I used to eat close to a pint of B&J's in one sitting when I was a later teenager and lived in Burlington. Thankfully, I did not eat that much else after so indulging, so my weight wasn't an issue, but it was surely not a healthy way to eat. Also thankfully, at age 43, I just can't eat that way anymore. But in terms of how to manage my kids and their appetites, I always tell them there is no such thing as a 'bad' food, or a food that 'makes you fat.' Instead I focus on appropriate portion size. I always encourage them to look on the nutrition label to determine what 'one serving' is. In the case of B&J's, its half a cup, so a pint should be dessert for a family of four. (Also, I always serve ice cream out of a ramkin, to prevent over-serving myself/my kids). Much more frustrating for me is that it is now extremely hard to find a reasonable serving of ice cream at an ice cream stand. Try finding a place that will serve a 1/2 cup size ice cream on a cone. We end up having to share one CONE between the 3 or 4 of us, because there is nothing smaller. Talk about super sizing!

on August 13, 2010

I agree with Robin. Nowadays, servings are huge and is probably why so many Americans are overweight. I just wish more companies would do smaller servings--I mean, is it really necessary to have a pint of ice cream? How about packaging them in smaller (Green) containers, I doubt anyone would notice a difference.
And since we're on the topic of ice cream, Lisa, have you ever tried Skinny Cow ice cream products?

on February 26, 2011

I have only two brands of ice cream that I enjoy. The first is President's Choice which is only made with real ingredients including Canadian milk. The other is Ben and Jerry's. I love Cherry Garcia but I have found that if I eat it out of the carton, I eat less than if I scoop it out into a bowl. I prefer though to buy the single serving cups of ice cream rather than a whole carton to keep ice cream as a treat and as built in portion control.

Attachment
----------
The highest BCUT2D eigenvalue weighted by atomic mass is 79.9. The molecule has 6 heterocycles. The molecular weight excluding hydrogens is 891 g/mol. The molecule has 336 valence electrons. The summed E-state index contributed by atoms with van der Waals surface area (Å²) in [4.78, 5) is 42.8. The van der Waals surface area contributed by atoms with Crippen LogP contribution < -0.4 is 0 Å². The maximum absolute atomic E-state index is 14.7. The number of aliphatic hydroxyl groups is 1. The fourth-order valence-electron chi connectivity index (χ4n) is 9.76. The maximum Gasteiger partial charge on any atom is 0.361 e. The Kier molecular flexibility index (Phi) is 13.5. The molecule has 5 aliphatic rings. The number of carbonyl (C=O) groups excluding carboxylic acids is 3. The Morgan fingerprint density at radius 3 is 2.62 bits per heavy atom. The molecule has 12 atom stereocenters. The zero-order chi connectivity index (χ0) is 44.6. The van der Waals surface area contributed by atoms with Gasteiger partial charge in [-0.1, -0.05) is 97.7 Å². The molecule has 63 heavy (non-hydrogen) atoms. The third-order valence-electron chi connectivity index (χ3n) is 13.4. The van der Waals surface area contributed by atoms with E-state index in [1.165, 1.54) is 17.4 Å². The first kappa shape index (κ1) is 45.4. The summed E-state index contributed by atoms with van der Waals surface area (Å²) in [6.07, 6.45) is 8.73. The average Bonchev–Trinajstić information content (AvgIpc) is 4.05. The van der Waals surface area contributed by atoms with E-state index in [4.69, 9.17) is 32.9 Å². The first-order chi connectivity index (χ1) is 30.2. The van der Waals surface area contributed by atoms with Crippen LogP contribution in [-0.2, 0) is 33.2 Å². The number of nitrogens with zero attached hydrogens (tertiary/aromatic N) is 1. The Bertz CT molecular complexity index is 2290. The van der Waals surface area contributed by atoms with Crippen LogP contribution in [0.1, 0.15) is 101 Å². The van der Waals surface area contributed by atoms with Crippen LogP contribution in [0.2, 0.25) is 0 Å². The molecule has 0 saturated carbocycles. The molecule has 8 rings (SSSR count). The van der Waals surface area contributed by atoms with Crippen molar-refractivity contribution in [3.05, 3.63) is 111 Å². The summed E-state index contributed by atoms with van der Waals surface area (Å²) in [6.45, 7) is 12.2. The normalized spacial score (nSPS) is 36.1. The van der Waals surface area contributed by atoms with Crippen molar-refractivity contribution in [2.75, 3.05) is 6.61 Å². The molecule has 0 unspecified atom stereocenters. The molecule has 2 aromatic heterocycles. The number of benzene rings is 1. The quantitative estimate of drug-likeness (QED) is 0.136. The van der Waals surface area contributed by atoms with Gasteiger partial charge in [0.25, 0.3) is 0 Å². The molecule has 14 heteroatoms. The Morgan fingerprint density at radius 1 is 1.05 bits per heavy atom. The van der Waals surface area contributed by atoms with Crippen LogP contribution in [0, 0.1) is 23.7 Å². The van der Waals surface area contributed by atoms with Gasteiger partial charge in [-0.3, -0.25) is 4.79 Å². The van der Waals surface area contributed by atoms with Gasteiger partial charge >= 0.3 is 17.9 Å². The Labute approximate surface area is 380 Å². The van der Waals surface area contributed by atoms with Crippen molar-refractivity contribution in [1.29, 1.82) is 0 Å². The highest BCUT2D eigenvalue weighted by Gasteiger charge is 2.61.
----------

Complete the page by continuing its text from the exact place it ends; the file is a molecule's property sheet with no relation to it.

on September 15, 2011

I am a firm believer in everything in moderation…including moderation. I also know that 'big food' is in business to make money and they do that by creating food that is highly processed, not very nutritional and relatively cheap. The difficulty with weening people off of these food products is educating them on healthy eating which includes teaching them better ways. I have resources - time, money - and I live in an area known for it's fresh local produce. I want to eat wholesome foods and I am willing to prepare just about anything from whole natural ingredients. The majority of people do not have the time, money, nor inclination to do so. Families with both parents working and all the responsibilities of raising kids are the worst off in terms of 'dispensable' resources - I know, I was there at one time. Although I've always been called 'the food police' and attempted to feed my family healthy choices, at many times it became a question of do I spend quality time with my family or spend an entire Saturday in the kitchen making items that I can buy off the shelf. It's a trade-off. I know it is. I know what to eat and the importance of eating healthy food. Our aim should be to change the 'big food' industry. We can place some blame on the individuals for choosing the easier road. The majority of the blame needs to go on 'big food' for making addictive and unhealthy food products. Hats off to everyone who eats healthy all the time and doesn't fall off that lofty pedestal. I eat very few processed foods. I do love B&J's - their ice cream was my #1 'town treat' when I thru-hiked the Appalachian Trail in '11 - just what my body needed at the time…fat.

on November 23, 2013


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Welcome! I’m Lisa. I write about simple snacks, healthy recipes, and products that help me WIN my battle with donuts!